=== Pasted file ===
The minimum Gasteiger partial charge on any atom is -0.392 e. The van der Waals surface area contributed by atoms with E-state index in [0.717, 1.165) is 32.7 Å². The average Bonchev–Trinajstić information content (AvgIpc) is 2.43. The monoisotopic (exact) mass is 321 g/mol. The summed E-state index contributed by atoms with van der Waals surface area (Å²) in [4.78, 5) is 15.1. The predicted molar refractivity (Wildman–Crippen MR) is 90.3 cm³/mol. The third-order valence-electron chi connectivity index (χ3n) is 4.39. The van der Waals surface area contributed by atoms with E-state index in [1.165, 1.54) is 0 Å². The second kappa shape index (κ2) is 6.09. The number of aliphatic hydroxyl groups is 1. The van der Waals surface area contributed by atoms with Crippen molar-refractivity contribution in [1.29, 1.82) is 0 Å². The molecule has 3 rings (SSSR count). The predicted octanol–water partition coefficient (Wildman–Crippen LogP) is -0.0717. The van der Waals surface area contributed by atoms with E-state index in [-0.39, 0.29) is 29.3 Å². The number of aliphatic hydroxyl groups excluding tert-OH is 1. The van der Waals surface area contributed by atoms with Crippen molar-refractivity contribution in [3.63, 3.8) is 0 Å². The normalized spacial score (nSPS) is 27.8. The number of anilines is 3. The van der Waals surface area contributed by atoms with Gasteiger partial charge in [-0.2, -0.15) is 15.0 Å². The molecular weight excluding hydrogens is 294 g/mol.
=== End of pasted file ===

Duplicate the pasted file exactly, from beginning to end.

The minimum Gasteiger partial charge on any atom is -0.392 e. The van der Waals surface area contributed by atoms with E-state index in [0.717, 1.165) is 32.7 Å². The average Bonchev–Trinajstić information content (AvgIpc) is 2.43. The monoisotopic (exact) mass is 321 g/mol. The summed E-state index contributed by atoms with van der Waals surface area (Å²) in [4.78, 5) is 15.1. The predicted molar refractivity (Wildman–Crippen MR) is 90.3 cm³/mol. The third-order valence-electron chi connectivity index (χ3n) is 4.39. The van der Waals surface area contributed by atoms with E-state index in [1.165, 1.54) is 0 Å². The second kappa shape index (κ2) is 6.09. The number of aliphatic hydroxyl groups is 1. The van der Waals surface area contributed by atoms with Crippen molar-refractivity contribution in [1.29, 1.82) is 0 Å². The molecule has 3 rings (SSSR count). The predicted octanol–water partition coefficient (Wildman–Crippen LogP) is -0.0717. The van der Waals surface area contributed by atoms with E-state index in [-0.39, 0.29) is 29.3 Å². The number of aliphatic hydroxyl groups excluding tert-OH is 1. The van der Waals surface area contributed by atoms with Crippen molar-refractivity contribution in [3.63, 3.8) is 0 Å². The normalized spacial score (nSPS) is 27.8. The number of anilines is 3. The van der Waals surface area contributed by atoms with Gasteiger partial charge in [-0.2, -0.15) is 15.0 Å². The molecular weight excluding hydrogens is 294 g/mol.